I have helped to share and expose situations where police officers mistreat others, violating their constitutional rights and their humanity; and even written about my own interactions with such corruption. But never has it been such a violation of decency directly affecting my own life, and never has it impacted me so greatly.

What I am ashamed of has nothing to do with abuse or police brutality in a physical sense. What happened to me is likely super inconsequential to others, but such a brutal trauma in my life because of how my life has been for the last 18 years, living with a painful bladder disorder. What I am ashamed of - I cannot change. I know I cannot change what happened, and it could not have happened any differently because of my disability, and because of the choices of the people involved.

The humiliation and trauma that I feel because of what happened is nothing like the trauma compared to those who have been physically harmed, or even killed by prohibition. My loss is nothing compared to those who have lost their lives or their families to this War on Drugs, such as in "No Knock Raids";  the Victims of the Drug War, or sweet angel, Alexandria Hill, who lost her life in CPS custody over allegations of her father's Medical Marijuana use.

But it is still not okay that it happened to me. And it has greatly messed with my head since it did. I just don't understand how people can treat other people the way I was recently treated by officers in North Idaho.

Their lack of humanity has wounded my heart.

As much as I wish I could just end it all as soon as possible through a plea deal, and never think of it again, the importance of changing this system outweighs my desires to make it go away quickly. And in order for things to change, and the only way things like this won't happen to other people like me, I must share the story and fight back against the injustice I have encountered.

Despite my humiliation and shame.

As my dear friend, John, told me when it first happened - either it has power over me, or I have power over it.

I must talk about what happened to take away it's power... and take back mine.

So here's what happened: (I'm sorry it's so long. I will break it into parts...)


Many know that I have three children - 2 boys and our beautiful princess Lilly. My oldest will be 20 years old next week, and is currently attending University for Computer Science. I placed him in an open adoption when I was 17; and he was raised by a wonderful family in the Seattle area. Since he graduated high school, and became an adult, our relationship has grown. We have the chance to start getting to know each other better. When he decided to attend a college that is a lot closer to me, I was ecstatic. I get to visit with him more frequently than before!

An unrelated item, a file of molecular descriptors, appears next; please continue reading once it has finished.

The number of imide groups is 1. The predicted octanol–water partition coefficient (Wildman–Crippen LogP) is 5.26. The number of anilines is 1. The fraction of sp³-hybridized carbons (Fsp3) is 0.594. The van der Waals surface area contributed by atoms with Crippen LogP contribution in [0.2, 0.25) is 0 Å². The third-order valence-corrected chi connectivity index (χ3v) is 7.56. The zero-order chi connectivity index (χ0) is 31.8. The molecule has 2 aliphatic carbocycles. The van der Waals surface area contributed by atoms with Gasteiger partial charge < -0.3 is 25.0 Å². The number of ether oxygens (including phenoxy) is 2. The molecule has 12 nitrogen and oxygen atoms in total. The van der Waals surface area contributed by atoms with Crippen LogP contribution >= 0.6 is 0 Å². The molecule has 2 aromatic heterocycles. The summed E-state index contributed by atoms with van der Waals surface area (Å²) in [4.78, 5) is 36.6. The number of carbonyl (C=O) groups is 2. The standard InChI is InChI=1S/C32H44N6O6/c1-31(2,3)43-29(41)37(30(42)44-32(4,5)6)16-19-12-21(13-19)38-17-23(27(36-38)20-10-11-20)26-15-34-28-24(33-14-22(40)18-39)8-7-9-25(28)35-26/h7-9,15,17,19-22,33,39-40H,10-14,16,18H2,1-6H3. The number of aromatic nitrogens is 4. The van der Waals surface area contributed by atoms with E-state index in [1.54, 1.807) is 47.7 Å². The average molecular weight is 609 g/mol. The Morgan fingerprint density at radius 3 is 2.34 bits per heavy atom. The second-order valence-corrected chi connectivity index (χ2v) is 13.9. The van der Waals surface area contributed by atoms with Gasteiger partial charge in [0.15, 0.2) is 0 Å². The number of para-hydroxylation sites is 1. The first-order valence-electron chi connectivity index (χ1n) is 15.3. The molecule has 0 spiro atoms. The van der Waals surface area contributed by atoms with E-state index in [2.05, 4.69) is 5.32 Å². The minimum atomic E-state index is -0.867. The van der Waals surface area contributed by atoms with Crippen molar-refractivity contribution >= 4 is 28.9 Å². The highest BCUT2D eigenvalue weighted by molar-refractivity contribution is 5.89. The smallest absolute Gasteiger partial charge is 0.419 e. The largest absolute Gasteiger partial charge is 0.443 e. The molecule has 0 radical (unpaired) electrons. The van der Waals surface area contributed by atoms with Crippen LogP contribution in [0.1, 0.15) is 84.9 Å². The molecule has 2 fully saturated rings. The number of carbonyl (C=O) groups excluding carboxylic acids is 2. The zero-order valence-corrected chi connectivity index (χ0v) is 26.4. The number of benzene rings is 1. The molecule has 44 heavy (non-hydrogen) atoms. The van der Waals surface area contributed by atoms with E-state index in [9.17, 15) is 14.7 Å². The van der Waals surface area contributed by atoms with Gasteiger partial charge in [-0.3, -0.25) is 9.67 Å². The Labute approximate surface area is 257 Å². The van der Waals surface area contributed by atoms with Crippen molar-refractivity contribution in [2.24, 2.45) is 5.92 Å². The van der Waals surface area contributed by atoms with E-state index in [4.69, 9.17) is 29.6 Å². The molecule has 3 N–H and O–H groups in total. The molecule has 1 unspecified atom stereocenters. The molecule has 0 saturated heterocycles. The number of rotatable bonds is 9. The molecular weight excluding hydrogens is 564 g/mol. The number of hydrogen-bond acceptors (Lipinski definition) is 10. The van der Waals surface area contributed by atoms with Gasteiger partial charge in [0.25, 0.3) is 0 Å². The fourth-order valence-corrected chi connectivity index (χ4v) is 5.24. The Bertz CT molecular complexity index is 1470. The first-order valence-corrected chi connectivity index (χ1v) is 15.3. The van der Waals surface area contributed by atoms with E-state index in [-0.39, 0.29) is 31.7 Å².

I've visited him several times since he began going to school up north, and I had planned to go visit him in early November, but decided to delay the plans due to an extreme family loss. My younger son, turned 17 at the end of October. On his birthday, we were given the most devastating news - We had lost my 16 year-old nephew, my sister's son Kyler, to a tragic car accident.

Kyler was killed from a head injury caused by being struck by a vehicle. He had been riding with a friend in downtown Boise on one of those Lime Scooters and was struck as they went through a cross walk.

It was devastating and my family was coping as best we could. The weeks that followed was extremely difficult for everyone in my family, especially my sister.

So we spent the time taking care of her and being together as a family.

We laid Kyler to rest on November 1st.

The loss is still devastating and the grief is extremely hard to bear.

After experiencing such grief, I had decided that I definitely wanted to see my oldest son - sooner rather than later.

In moments of loss and grief, you just want to hug your loved ones tighter.
Especially your children.


So, a week later, on November 8th, 2019; my son's biological father, Nate, and I traveled up north to Moscow, so we could visit our son together for the first time since he started college.

While we were up north, we would also be visiting my dear friends, Ryan Augusta and Arlene Falcon; both of whom live in the area. Ryan is one of the directors of Boise Hempfest, and Arlene Falcon runs Moscow Hempfest. I usually only ever get to see them about once a year, so I was definitely excited to be visiting outside of our normal activism work.

It was going to be a full couple of days!

Nate Howell
(my baby daddy & bff)